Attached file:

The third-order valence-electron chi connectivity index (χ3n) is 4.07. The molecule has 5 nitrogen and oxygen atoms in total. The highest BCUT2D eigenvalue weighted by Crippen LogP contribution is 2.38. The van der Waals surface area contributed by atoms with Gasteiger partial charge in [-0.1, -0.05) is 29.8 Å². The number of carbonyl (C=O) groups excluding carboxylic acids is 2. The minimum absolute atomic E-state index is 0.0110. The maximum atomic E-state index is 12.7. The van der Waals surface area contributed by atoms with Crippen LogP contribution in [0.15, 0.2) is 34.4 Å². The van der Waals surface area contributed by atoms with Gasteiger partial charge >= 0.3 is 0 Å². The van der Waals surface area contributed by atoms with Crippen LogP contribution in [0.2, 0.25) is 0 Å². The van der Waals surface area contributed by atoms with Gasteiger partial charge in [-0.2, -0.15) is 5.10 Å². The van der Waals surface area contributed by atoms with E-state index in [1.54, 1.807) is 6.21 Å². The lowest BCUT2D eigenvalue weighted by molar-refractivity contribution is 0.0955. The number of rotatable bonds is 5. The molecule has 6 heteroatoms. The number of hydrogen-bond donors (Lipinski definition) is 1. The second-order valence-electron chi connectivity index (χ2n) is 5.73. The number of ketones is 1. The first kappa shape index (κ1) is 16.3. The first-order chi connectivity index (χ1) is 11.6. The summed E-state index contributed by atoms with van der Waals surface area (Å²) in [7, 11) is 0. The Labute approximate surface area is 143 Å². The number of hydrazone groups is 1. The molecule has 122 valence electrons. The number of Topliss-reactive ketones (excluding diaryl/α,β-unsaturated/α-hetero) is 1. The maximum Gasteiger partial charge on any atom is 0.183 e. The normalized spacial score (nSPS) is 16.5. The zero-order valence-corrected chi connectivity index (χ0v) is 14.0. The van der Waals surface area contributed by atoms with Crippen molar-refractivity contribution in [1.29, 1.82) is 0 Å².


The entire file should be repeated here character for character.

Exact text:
The third-order valence-electron chi connectivity index (χ3n) is 4.07. The molecule has 5 nitrogen and oxygen atoms in total. The highest BCUT2D eigenvalue weighted by Crippen LogP contribution is 2.38. The van der Waals surface area contributed by atoms with Gasteiger partial charge in [-0.1, -0.05) is 29.8 Å². The number of carbonyl (C=O) groups excluding carboxylic acids is 2. The minimum absolute atomic E-state index is 0.0110. The maximum atomic E-state index is 12.7. The van der Waals surface area contributed by atoms with Crippen LogP contribution in [0.15, 0.2) is 34.4 Å². The van der Waals surface area contributed by atoms with Gasteiger partial charge >= 0.3 is 0 Å². The van der Waals surface area contributed by atoms with Crippen LogP contribution in [0.2, 0.25) is 0 Å². The van der Waals surface area contributed by atoms with Gasteiger partial charge in [-0.2, -0.15) is 5.10 Å². The van der Waals surface area contributed by atoms with E-state index in [1.54, 1.807) is 6.21 Å². The lowest BCUT2D eigenvalue weighted by molar-refractivity contribution is 0.0955. The number of rotatable bonds is 5. The molecule has 6 heteroatoms. The number of hydrogen-bond donors (Lipinski definition) is 1. The second-order valence-electron chi connectivity index (χ2n) is 5.73. The number of ketones is 1. The first kappa shape index (κ1) is 16.3. The first-order chi connectivity index (χ1) is 11.6. The summed E-state index contributed by atoms with van der Waals surface area (Å²) in [7, 11) is 0. The Labute approximate surface area is 143 Å². The number of hydrazone groups is 1. The molecule has 122 valence electrons. The number of Topliss-reactive ketones (excluding diaryl/α,β-unsaturated/α-hetero) is 1. The maximum Gasteiger partial charge on any atom is 0.183 e. The normalized spacial score (nSPS) is 16.5. The zero-order valence-corrected chi connectivity index (χ0v) is 14.0. The van der Waals surface area contributed by atoms with Crippen molar-refractivity contribution in [1.29, 1.82) is 0 Å².